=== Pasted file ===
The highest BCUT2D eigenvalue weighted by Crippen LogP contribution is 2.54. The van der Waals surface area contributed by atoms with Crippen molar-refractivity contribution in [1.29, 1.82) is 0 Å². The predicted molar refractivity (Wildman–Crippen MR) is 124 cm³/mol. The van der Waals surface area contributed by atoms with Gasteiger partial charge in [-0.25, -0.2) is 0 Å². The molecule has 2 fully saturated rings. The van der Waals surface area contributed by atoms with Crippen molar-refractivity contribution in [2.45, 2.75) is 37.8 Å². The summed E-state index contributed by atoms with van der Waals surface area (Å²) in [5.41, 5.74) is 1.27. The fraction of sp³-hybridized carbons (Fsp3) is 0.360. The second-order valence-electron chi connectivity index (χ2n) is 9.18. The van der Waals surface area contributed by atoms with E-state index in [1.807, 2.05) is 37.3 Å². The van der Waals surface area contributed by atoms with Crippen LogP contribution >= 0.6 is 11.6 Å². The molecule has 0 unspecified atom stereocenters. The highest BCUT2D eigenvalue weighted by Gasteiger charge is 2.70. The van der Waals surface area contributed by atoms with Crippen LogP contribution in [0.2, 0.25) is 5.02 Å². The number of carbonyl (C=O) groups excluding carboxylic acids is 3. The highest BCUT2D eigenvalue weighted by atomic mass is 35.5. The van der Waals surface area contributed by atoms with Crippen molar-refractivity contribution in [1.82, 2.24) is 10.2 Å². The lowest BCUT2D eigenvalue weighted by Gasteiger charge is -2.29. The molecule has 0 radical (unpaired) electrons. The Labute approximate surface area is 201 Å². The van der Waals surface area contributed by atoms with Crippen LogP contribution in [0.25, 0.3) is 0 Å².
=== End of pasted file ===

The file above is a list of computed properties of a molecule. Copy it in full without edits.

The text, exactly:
The highest BCUT2D eigenvalue weighted by Crippen LogP contribution is 2.54. The van der Waals surface area contributed by atoms with Crippen molar-refractivity contribution in [1.29, 1.82) is 0 Å². The predicted molar refractivity (Wildman–Crippen MR) is 124 cm³/mol. The van der Waals surface area contributed by atoms with Gasteiger partial charge in [-0.25, -0.2) is 0 Å². The molecule has 2 fully saturated rings. The van der Waals surface area contributed by atoms with Crippen molar-refractivity contribution in [2.45, 2.75) is 37.8 Å². The summed E-state index contributed by atoms with van der Waals surface area (Å²) in [5.41, 5.74) is 1.27. The fraction of sp³-hybridized carbons (Fsp3) is 0.360. The second-order valence-electron chi connectivity index (χ2n) is 9.18. The van der Waals surface area contributed by atoms with E-state index in [1.807, 2.05) is 37.3 Å². The van der Waals surface area contributed by atoms with Crippen LogP contribution >= 0.6 is 11.6 Å². The molecule has 0 unspecified atom stereocenters. The highest BCUT2D eigenvalue weighted by Gasteiger charge is 2.70. The van der Waals surface area contributed by atoms with Crippen LogP contribution in [0.2, 0.25) is 5.02 Å². The number of carbonyl (C=O) groups excluding carboxylic acids is 3. The highest BCUT2D eigenvalue weighted by atomic mass is 35.5. The van der Waals surface area contributed by atoms with Crippen molar-refractivity contribution in [1.82, 2.24) is 10.2 Å². The lowest BCUT2D eigenvalue weighted by Gasteiger charge is -2.29. The molecule has 0 radical (unpaired) electrons. The Labute approximate surface area is 201 Å². The van der Waals surface area contributed by atoms with Crippen LogP contribution in [0.25, 0.3) is 0 Å².